Centrál Coastal Peruvian Lands in Laguna Beach
Photos by Dustin Ames
At Centrál Coastal Peruvian, the new Laguna Beach restaurant up the street from the bustle of Main Beach, you won't see any of the usual trappings of a Peruvian joint. There are no pan flutes on the soundtrack, no token paintings of Machu Picchu on the walls, no stuffed llamas akin to those Casa Inka in Fountain Valley puts in its doorway to greet customers. Space here, as it is in all of Laguna Beach, is at a premium. In fact, it's so cramped the servers are trained to let you pass when you get up to go to the restroom. A bar takes up most of the real estate, with a sea of the usual Laguna Beach regulars of mostly blondes and older gents swirling wine goblets. If the word Peruvian weren't stenciled on the window, you might not know it from Sundried Tomato Café, which is what the place was before the owners of Inkas, Anna Driggs and her mother Ana Montoya, took over.
When I heard Driggs and Montoya were planning to open here, I gathered it would be the upmarket version of Inkas Irvine. They initially planned to call it "Inkas Bistro," but "Centrál" seems more apropos of what they're actually trying to do here: sell Peruvian food to a moneyed crowd who may be used to fancy French sauces, but not necessarily pollo a la brasa.
For the benefit of these folks, the aguadito, for instance, doesn't just come out; it's assembled tableside, with the soup poured into a bigger bowl from a smaller one. This kind of presentation would be kind of overkill for a homey chicken soup if the cilantro-tinted green broth wasn't still rocket-hot. But, because the rice and veggies are shown initially separated from the broth, it does create a sense of appreciation that this dish is not just soup. It's closer to a hearty stew. Added to that, Centrál's aguadito doesn't skimp on richness and could actually be considered oily, if you care that the top millimeter of the liquid is essentially melted chicken fat.
When you do get around to ordering the pollo a la brasa from the menu, it's in code. It's cryptically called "Centrál's P.A.B." Though it's still described as "rotisserie chicken," what you're served are two pieces of hen exquisitely butchered: one piece a leg-and-thigh, the other a Frenched breast. Don't eat it with your hands; knife-and-fork it, all the while slathering every inch of the meat with some ají sauce, the green chile blend you're supposed to use on everything, especially the flaky empanadas.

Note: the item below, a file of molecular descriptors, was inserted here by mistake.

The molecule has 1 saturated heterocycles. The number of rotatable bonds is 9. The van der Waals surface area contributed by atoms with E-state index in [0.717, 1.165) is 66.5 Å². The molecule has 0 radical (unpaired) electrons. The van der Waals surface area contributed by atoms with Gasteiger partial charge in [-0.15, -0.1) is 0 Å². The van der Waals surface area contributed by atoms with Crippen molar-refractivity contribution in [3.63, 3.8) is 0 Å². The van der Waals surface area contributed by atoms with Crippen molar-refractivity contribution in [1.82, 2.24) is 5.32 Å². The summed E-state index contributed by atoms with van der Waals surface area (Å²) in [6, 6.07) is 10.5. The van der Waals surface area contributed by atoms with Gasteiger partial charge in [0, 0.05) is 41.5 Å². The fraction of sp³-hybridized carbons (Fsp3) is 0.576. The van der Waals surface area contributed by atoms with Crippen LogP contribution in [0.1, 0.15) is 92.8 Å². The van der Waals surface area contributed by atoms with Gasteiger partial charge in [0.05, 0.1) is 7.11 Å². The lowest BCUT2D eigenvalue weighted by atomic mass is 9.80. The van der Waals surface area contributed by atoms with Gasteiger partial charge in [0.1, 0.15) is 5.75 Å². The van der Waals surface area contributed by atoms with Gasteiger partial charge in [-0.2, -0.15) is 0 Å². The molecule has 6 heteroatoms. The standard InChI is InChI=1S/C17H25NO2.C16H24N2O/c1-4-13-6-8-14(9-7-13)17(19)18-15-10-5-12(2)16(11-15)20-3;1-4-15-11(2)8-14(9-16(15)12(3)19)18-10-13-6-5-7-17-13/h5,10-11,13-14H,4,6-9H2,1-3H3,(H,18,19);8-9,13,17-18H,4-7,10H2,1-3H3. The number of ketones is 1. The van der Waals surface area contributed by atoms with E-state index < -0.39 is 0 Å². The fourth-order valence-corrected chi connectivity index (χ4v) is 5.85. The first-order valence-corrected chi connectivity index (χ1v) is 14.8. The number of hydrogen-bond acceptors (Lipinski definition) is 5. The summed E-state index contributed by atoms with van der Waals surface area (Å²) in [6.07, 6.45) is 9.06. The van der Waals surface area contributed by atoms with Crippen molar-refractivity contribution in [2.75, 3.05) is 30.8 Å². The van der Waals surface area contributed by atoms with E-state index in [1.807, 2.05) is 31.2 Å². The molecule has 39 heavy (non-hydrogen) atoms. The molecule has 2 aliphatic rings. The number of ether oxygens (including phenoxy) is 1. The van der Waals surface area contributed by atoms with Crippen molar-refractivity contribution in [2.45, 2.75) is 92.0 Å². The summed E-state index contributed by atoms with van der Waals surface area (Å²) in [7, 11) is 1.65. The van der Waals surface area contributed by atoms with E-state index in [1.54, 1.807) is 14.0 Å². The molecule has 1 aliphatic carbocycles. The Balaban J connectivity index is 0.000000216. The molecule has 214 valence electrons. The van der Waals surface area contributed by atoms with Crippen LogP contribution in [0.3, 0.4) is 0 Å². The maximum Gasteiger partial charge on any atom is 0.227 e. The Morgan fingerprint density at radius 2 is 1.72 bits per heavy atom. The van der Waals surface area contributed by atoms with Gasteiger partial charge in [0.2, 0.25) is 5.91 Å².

And it's the ají that's the lifeblood of Centrál, the unshakable constant that proclaims more loudly than anything else that, yes, this is a real Peruvian restaurant. The hotness isn't toned down, even as it's served alongside the butter for your bread. You get more ají when you order the anticuchos, the Peruvian equivalent to kebabs. You want to dunk your skewered beef hearts, shrimp, or cumin-and-paprika-smeared char-kissed chicken into its jade-green depths, ignoring the two other less indelibly memorable sauces that are also served on the side.
About the only thing you don't use the ají on is the ceviche, here made with flawless streaks of sea bass acid-cooked in a frothy, lip-puckering liquid made from lime juice, onion and chile--a concoction Peruvians lovingly call "leche de tigre." Just as legitimate is the chaufa, Centrál's take on Peruvian fried rice, even if it doesn't have a grain of rice in it. Instead, the kitchen uses quinoa (a staple in the Peruvian diet before American hipsters claimed it) and wok-tosses the tiny starch bubbles in a soy-sauce-based stir-fry topped with slices of lotus root and fried quail eggs. It's not only the best chaufa I've had in recent memory, but also the best application of quinoa I've ever eaten, period.
Centrál's most successful dish is the shrimp tacu tacu, three gigantic sautéed prawns served with stir-fried tomato wedges and onions patiently cooked to absorb classic saltado seasonings, then perched atop a spicy mix of rice and beans surrounded by a moat of a thick sauce made from rocoto peppers. This dish, along with a deconstructed cheesecake with maracuya (passion fruit), works because it has it both ways: pretty enough to appeal to the Laguna Beach ruling class and bold enough to satisfy someone from Lima. But still, guess what's currently the most popular dish at Centrál according to Yelp? The Tomato Tower--a salad with burrata, avocado and balsamic, whose only Peruvian component is the choclo. It goes to prove you can bring a real Peruvian restaurant to the Laguna Beach elite, but you can't make 'em try the saltado.
Centrál Coastal Peruvian, 361 Forest Ave., Ste. 103, Laguna Beach, (949) 715-0801; centralcoastalperuvian.com. Open Mon.-Wed., 11 a.m.-10 p.m.; Thurs.-Sat., 11 a.m.-11 p.m.; Sun., 11 a.m.-9 p.m. Meal for two, $50-75, food only. Beer and wine.
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